But the most interesting development of this tale will be the reaction by investors in the sovereign CDS (credit-default swaps) markets. This is the first sovereign default in the region since Argentina's in 2001, and with CDS markets in Latin America fully in motion and fashion.   The triggering of default clauses on Ecuadorean CDS contracts will tell investors what to do if another case of moratorium follows Ecuador's.  I have no information about the size of outstanding contracts and physical bonds, but the issue of default shouldn't be terribly worrisome given Ecuador's total debt size (a relatively small $10-$11 billion) 

One reader was wondering how the settlements would be done among underwriters and holders of Ecuadorean CDS. According to a report by IDEAGlobal that was distributed today, the counterparty risk associated with such default terms is minor because, as what we said above, the size of Ecuador's overall debt is rather small. IDEAGlobal continues: ``A cash settlement auction similar to those famously executed within the confines of the U.S. marketplace for defaulted financial institutions will perform as a bellwether to verify the orderliness of obtaining a clearing price for this debt instrument, as well as clarifying if in fact the market balance was as even as publicised.'' 

The question is, the market for CDS remains quite obscure in Latin America and it is necessary to begin working on a regulatory framework (or self-regulatory framework maybe?) to act orderly in a situation like this. Finally, the closure of Ecuador CDS transactions may lead to an increase in offered prices for Ecuadorean debt instruments in coming days, so stay attentive to new developments.

John Bird and John Fortune -- A Lesson on the Subprime Mess

This is a classic. I recommend you to see it. It's a sketch by English comedians John Bird and John Fortune.

Earlybird, Dec. 16, 2008

Headlines for Dec. 16, 2008: 

MARKETS -- Third of Hedge Funds May Disappear as Returns Sink: (Bloomberg) The hedge fund industry is facing a hemorrhage of redemptions and will need to reinvent itself if it's to stay in business. Returns are at a 18-year-low and the recent scandals involving some firms (such as Bernard Madoff's) are driving investors away. In Latin America, the same model that's unraveling in the U.S. and Europe will continue to work, for a little longer.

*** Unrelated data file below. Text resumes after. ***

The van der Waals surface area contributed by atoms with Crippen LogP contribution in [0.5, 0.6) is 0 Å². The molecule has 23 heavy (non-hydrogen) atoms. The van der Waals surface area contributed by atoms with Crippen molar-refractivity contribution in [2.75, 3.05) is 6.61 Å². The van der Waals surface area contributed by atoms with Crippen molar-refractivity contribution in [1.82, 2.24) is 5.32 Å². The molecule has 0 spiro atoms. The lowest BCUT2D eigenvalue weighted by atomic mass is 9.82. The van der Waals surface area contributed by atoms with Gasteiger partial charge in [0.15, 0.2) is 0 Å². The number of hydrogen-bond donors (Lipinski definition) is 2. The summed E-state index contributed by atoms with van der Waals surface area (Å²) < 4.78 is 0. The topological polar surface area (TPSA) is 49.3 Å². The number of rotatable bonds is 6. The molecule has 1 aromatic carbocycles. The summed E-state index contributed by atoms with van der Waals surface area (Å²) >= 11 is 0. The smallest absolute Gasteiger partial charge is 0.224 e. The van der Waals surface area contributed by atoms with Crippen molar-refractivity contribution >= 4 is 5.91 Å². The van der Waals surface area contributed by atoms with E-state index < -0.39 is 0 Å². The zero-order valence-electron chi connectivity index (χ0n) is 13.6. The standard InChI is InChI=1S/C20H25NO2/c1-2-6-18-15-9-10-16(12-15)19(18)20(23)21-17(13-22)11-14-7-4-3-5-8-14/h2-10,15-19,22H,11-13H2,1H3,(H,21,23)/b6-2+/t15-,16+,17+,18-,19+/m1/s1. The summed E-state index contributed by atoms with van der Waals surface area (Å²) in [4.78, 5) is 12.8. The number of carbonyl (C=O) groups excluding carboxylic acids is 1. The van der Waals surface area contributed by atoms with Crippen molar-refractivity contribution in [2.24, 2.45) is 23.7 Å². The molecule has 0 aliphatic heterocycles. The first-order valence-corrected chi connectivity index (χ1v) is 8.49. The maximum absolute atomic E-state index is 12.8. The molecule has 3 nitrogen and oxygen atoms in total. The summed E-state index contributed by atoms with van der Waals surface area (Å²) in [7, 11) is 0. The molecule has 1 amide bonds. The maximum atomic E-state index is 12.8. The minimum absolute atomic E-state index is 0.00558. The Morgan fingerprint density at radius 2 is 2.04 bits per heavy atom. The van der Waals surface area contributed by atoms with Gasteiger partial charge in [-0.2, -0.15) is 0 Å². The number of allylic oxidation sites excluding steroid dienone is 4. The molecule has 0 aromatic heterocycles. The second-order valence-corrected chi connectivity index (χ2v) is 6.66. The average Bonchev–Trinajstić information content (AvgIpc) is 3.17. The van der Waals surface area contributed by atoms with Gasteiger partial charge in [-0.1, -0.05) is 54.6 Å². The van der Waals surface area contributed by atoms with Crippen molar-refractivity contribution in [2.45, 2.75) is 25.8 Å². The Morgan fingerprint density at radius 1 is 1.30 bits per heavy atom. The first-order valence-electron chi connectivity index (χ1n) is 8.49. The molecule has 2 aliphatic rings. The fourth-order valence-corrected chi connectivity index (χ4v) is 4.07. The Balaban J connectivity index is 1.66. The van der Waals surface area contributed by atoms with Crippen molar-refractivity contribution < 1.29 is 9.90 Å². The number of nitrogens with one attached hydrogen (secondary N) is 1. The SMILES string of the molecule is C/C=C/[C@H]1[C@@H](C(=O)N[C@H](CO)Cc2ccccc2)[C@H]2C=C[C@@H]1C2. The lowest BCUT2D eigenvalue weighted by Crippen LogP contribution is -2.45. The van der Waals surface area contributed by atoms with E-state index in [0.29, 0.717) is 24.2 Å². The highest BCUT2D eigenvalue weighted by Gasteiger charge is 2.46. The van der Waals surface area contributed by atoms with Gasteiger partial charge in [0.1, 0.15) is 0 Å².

BRAZIL -- Companies Begin to Negotiate Employee Perks to Weather Crisis: (Estado) The government may be ready to help mediate negotiations between industry groups and trade unions over the easing of some labour laws that make it harder for companies to fire staff or reduce high labour costs. The story says that 
Lula himself will help mediate such talks -- something that probably tells us that the president is rather worried with the impact of the crisis on the labour market. Although some easing in labour rules is necessary, we insist here that the scope must be long-term, not a palliative measure to fight the effects of the credit crisis.  

BRAZIL -- Vale Buys 50 Percent Stake in African Miner: (Valor) Vale took advantage of the cheap valuations in the industry and bought for C$81 million a 50 percent stake in African Rainbow Materials Ltd. of South Africa. Vale is expanding in copper mining and it may step up acquisitions of rivals as it still has spare cash to do so. 

BRAZIL -- Brazil Government, Companies Borrow Least in Six Years: (Valor) Nice story by Cristiane Perini. Companies and the government of Brazil only borrowed $2.5 billion in the third quarter, the smallest amount raised in international capital markets since the last quarter of 2002 (remember when Lula's victory roiled markets?) It's logical -- risk perception has been worsening and since the crisis started, access to funds is limited. Perhaps we will see a migration to financing such as multilateral lending, or syndicated loans backed by guarantees issued by supranational or multilateral agencies. Banks are trying to avoid getting too exposed to borrowers in emerging markets or specific industries -- such as consumer goods or manufacturing.  

LATIN AMERICA -- Summit Starts in Brazil as Rifts, Disputes Grow: (La Nacion) The presidents of South American countries started a summit today that will probably focus on the response to the credit crisis afflicting the global economy. Nonetheless, the summit takes place amid growing rifts between Brazil and Ecuador and Paraguay over the legality of credits the former gave to the latter countries, as well as formal opposition by Uruguay (and veiled by Peru and Colombia, I was told) to the nomination of former Argentina President Nestor Kirchner to assume the presidency of Unasur. The conclusion will surely be, 1) let's not talk about investments here, and; 2) let's keep spending in great fashion to avert a slowdown. Let's not forget that there will be a heavy election calendar in Latin America in 2010 -- and politicians don't want to see their economies slowing down significantly before election time.